There are no potholders, stockings or dollies at the Avant Garde Arts & Craft Show. Founder Becki Silverstein knows shoppers are after something more special. "People want to show their uniqueness in a way that reflects their style and tastes, while also supporting their local community," she says. Started in 2011, the 14 annual Avant Garde shows are now home to more than 100 local vendors. Kick off the holiday shopping season early by stopping at one of these shows: Nov. 7 in Canton, Nov. 14 and 15 in Rocky River and Nov. 21 in Strongsville. For more show dates, visit avantgardeshows.com. If you need another reason to browse the whimsical bazaar, a portion of the show's profits go to different local charities, including North East Ohio Make-A-Wish and Cleveland Animal Protective League. We introduce you to five of the fun crafters you'll spot at the show.
Tiny Star Accents: Creator Cassandra Blasé's love for her home, her pets and comic books drives the vision behind her rustic and homey signs. From the inspirational to the downright nerdy, her creations speak to all kinds of shoppers — especially ones born in Ohio. "I'm Ohio born and raised, so I want to do a lot more with Ohio." Her hand-painted wooden signs also include varieties for animal lovers and signs with comic-book favorites Spider-Man and Transformers.
Buy This: "Ohio" sign for $15
Cleveland Candle Co.: Here's your chance to truly find your own scent. The company offers an in-house candle bar at its Mentor store. "You can actually sit around a bar top and build your own candles together," co-owner David Gin says. Those not able to make the trip out can choose from new holiday scents that will be debuting in December.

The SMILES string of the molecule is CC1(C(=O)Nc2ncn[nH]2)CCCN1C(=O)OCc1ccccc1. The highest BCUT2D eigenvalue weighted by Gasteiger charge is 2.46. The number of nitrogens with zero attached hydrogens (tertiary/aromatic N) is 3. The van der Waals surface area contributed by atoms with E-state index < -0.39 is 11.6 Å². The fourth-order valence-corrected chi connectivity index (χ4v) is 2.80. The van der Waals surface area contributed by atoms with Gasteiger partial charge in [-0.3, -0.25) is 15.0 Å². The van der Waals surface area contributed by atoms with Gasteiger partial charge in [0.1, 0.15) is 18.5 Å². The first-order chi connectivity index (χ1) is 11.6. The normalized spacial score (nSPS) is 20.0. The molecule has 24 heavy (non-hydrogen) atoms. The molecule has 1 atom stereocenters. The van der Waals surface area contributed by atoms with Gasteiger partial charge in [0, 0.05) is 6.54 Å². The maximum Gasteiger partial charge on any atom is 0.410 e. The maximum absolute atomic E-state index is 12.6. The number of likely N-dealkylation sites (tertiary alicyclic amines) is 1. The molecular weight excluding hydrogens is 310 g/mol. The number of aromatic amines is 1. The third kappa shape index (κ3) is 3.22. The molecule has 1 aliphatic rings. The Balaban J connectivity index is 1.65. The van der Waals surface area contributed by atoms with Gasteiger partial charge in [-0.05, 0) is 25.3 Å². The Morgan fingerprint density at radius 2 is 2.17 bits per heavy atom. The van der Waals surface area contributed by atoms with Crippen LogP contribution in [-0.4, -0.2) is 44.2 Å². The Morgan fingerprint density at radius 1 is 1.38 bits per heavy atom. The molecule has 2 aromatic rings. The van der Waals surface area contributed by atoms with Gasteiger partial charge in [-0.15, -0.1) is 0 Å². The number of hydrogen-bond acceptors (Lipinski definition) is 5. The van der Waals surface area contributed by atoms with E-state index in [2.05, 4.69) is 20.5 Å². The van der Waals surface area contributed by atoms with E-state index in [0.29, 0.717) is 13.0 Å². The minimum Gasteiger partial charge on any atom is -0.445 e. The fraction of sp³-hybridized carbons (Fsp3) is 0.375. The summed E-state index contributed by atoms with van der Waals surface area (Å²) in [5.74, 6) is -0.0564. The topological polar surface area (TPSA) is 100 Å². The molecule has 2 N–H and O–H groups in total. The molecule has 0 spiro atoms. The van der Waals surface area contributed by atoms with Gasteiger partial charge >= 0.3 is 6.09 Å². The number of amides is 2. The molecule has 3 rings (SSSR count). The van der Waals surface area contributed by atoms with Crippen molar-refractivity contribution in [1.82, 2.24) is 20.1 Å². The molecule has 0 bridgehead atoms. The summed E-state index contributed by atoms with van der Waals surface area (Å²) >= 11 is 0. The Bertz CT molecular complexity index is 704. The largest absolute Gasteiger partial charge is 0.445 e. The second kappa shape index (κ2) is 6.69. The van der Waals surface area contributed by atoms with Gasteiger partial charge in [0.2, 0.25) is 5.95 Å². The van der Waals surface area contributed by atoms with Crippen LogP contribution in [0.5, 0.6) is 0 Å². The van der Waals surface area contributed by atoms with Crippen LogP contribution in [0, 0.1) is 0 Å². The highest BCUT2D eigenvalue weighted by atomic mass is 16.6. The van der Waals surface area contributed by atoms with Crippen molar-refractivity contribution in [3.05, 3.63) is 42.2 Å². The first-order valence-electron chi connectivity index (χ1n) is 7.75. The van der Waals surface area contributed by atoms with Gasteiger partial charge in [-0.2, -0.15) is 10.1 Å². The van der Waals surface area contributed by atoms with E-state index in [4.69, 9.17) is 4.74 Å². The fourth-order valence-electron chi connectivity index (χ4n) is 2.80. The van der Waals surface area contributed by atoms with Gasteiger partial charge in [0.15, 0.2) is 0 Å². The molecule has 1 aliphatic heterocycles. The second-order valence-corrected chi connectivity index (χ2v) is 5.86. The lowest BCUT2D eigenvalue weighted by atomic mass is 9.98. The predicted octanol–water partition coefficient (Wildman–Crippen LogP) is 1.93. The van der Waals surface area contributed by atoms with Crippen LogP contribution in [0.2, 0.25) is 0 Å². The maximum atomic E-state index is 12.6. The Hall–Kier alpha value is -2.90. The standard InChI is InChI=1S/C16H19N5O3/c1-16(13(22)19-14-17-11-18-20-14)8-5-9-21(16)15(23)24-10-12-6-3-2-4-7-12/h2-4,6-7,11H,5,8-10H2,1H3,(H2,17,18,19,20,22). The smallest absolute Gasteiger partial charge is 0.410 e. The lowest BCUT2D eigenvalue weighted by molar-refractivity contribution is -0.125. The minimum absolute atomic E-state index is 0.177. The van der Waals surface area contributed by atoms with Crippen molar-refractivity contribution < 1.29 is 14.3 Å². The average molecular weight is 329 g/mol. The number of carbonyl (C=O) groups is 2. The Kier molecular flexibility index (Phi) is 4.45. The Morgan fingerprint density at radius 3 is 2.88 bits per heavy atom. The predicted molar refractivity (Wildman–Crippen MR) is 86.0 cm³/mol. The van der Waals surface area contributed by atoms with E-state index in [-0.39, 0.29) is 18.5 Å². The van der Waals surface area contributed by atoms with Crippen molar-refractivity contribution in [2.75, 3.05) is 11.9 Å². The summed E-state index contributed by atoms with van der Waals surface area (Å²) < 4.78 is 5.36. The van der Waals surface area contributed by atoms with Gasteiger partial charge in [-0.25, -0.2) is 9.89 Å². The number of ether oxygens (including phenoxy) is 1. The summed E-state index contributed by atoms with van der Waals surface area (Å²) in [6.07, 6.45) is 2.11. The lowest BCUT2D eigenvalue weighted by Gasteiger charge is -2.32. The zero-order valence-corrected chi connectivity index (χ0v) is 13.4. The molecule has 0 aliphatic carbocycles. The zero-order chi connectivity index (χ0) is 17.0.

Buy This: 8 ounce fresh apple candle, $12
Necklascarf: Wearing a scarf has never been easier with the Necklascarf, which combines a magnetic necklace clasp with a vibrant statement piece. Entrepreneur Terri Brewer wanted a product that would appeal to women who found infinity scarves too bulky and complicated scarf knots frustrating. In addition to being stylish, the pieces give back too. Her designer fabric is cut by Vocational Guidance Services, a nonprofit that helps educate and train people with barriers to employment, and sewn by Esperanza Threads, a nonprofit that teaches low-income individuals and immigrants industrial sewing skills. Helping make the trend more approachable is fulfilling to Brewer too. "I just delight in seeing women that come to shows and put these things on and get a big smile on their faces," she says.
Buy This: Patterned Necklascarf, $36
BootEmUp Designs: Bev Burkhart's boot jewelry takes your favorite cold-weather footwear from simple to eye-catching. Made by hand, the jewelry combines durability, beauty and versatility: tough enough to withstand Ohio winters, each piece is also wearable as a necklace or even as a belt. The Columbus-based artist loves sharing her passion for boots. "When people put the boot jewelry on, they have a sense of pride about themselves: they pose differently," she says. "It's so incredibly amazing to watch how this transforms people."
Buy This: Flowered piece, $27.50
Dream In Color Jewelry: Artists Sarah Friedenberger and Erica Speer's desire to break away from more traditional gemstone jewelry lead them to create steampunk-style pieces with found objects such as keys, gears, and typewriter parts. "We are recycling objects that tend to get thrown out," says Sarah. "Our motto is 'find your missing piece', and that's exactly what we want our customers to do." So find unexpected creations such as a wire-wrapped skeleton key that takes form as an owl pendant created from watch parts.
Buy This: "A Piece of Time," $40
By Katherine Blubaugh